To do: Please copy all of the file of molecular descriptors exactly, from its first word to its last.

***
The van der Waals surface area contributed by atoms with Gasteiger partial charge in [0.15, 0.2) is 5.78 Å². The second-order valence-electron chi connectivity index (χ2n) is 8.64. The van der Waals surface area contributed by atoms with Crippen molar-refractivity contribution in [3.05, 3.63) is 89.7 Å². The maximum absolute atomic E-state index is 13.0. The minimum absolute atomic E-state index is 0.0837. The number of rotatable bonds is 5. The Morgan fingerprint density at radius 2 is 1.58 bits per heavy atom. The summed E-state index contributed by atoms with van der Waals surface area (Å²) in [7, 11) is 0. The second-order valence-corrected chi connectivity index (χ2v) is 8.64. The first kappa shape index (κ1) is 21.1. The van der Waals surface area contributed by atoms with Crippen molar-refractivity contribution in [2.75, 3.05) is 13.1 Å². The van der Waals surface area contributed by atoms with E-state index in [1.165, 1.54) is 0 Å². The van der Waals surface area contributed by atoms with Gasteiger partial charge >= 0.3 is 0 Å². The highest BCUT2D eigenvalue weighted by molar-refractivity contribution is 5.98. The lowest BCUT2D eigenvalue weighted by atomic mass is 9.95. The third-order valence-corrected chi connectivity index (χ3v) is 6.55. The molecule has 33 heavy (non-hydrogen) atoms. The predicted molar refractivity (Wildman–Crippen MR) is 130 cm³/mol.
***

The van der Waals surface area contributed by atoms with Gasteiger partial charge in [0.15, 0.2) is 5.78 Å². The second-order valence-electron chi connectivity index (χ2n) is 8.64. The van der Waals surface area contributed by atoms with Crippen molar-refractivity contribution in [3.05, 3.63) is 89.7 Å². The maximum absolute atomic E-state index is 13.0. The minimum absolute atomic E-state index is 0.0837. The number of rotatable bonds is 5. The Morgan fingerprint density at radius 2 is 1.58 bits per heavy atom. The summed E-state index contributed by atoms with van der Waals surface area (Å²) in [7, 11) is 0. The second-order valence-corrected chi connectivity index (χ2v) is 8.64. The first kappa shape index (κ1) is 21.1. The van der Waals surface area contributed by atoms with Crippen molar-refractivity contribution in [2.75, 3.05) is 13.1 Å². The van der Waals surface area contributed by atoms with E-state index in [1.165, 1.54) is 0 Å². The van der Waals surface area contributed by atoms with Gasteiger partial charge >= 0.3 is 0 Å². The highest BCUT2D eigenvalue weighted by molar-refractivity contribution is 5.98. The lowest BCUT2D eigenvalue weighted by atomic mass is 9.95. The third-order valence-corrected chi connectivity index (χ3v) is 6.55. The molecule has 33 heavy (non-hydrogen) atoms. The predicted molar refractivity (Wildman–Crippen MR) is 130 cm³/mol.